10/100BASE-T network interface cards (NICs) are available for as little as $5 each (if you catch a sale) and are made by companies such as Intel, 3Com, NETGEAR, Farallon, SMC Networks, Kingston Technology, D-Link, Linksys, Boca, and CNet. Most generic brand, cheap-o NICs are based on one of a handful of standard circuit chips, so they’ll usually work just fine, even if they’re not listed in the Windows Compatibility Center at


Add-on adapters come in three styles: internal PCI cards for desktop computers; external adapters that you connect with a USB cable; and thin, credit card–sized PCMCIA (PC Card) adapters for laptops. You may not need to add one, though: Many modern computers already have a 10/100 or 10/100/1000 Ethernet adapter built in, with a socket on the back of the computer box.

Overall, 10/100BASE-T networking is as inexpensive as it gets—hooking up three computers should set you back less than $75, maybe much less. It’s easy to set up, and it’s very reliable. On the down side, though, you do need to run those wires around, and any connectors and wall data jacks need to be CAT-5 certified as well. If you use in-wall wiring, the work should be done by someone with professional-level skills.


Even if you’re not going to set up a shared broadband Internet connection, I recommend that you buy an Internet connection sharing router instead of a plain switch, just to get the DHCP service it provides. On sale, these routers cost no more than a plain switch. In fact, as I wrote this, my newspaper had an ad for a router for $20 with a $20 mail-in rebate.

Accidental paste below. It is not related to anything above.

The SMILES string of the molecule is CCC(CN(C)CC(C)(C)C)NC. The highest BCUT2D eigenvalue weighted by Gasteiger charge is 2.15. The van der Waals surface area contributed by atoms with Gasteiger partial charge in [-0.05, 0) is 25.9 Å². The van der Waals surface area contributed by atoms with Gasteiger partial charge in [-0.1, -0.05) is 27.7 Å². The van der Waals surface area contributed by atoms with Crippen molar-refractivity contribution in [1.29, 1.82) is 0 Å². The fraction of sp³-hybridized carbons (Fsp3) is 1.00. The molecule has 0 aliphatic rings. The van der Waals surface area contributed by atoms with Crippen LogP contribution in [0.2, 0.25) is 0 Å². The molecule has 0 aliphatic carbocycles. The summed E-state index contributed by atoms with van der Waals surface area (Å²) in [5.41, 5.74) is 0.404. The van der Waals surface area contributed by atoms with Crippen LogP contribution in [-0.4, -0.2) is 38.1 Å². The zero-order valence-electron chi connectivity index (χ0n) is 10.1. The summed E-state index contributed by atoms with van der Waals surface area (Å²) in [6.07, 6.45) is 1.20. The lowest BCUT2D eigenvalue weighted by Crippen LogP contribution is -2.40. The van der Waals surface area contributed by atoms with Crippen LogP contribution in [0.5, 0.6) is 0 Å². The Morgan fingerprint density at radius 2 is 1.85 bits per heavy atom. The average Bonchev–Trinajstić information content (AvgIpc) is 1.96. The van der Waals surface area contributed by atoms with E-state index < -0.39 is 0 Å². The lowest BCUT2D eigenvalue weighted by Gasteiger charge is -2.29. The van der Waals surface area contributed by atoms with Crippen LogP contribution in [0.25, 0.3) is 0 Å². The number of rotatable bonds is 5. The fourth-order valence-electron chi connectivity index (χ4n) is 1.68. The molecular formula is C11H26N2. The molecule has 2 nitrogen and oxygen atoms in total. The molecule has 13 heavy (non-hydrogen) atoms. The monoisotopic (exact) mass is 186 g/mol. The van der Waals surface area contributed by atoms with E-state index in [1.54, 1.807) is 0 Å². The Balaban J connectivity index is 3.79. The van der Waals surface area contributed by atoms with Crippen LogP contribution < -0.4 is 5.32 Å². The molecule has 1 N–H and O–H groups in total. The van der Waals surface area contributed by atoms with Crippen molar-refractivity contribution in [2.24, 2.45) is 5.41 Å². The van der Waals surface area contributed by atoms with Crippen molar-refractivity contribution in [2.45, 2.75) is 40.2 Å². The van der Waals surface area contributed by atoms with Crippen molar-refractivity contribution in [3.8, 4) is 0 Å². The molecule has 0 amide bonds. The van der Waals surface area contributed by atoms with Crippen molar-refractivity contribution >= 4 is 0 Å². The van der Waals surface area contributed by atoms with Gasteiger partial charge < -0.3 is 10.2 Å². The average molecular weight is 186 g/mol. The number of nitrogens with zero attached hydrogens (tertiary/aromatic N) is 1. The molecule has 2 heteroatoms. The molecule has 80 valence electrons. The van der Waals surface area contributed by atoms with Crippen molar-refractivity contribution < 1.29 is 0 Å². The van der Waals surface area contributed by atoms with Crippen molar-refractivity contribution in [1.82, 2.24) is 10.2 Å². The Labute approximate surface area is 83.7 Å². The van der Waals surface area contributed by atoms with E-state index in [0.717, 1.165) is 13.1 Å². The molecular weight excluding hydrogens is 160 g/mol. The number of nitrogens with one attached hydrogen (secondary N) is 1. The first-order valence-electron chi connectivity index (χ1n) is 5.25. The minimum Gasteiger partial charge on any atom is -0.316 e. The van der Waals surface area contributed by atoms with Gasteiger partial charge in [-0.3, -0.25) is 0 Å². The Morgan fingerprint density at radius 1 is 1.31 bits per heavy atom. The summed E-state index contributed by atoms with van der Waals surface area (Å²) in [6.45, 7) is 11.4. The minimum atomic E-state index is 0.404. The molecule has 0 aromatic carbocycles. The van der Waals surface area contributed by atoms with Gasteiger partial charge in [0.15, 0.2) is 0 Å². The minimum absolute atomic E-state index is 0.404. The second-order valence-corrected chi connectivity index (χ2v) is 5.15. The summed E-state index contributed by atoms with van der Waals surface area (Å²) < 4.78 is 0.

1000Mbps Ethernet (Gigabit Ethernet)

Ultra-high-speed Gigabit Ethernet networking is probably overkill for most home and small office networks, but it’s making an appearance in the corporate world and in some fields such as medical imaging and digital movie production. Gigabit speed can also help if you back up your hard disk over your network, or copy large video files. The cost is so low now that some new PCs and all Macs now come with 10/100/1000Mbps Ethernet adapters built in as standard equipment.

If you want to use Gigabit Ethernet, you need to use CAT-5E or CAT-6 certified connectors and cabling; CAT-5 gear won’t cut it. You should use only commercially manufactured patch cables or professionally installed wiring. Most Gigabit switches can run any port at 10-, 100-, or 1000Mbps, so not all of your computers need to use the more expensive cabling and adapters.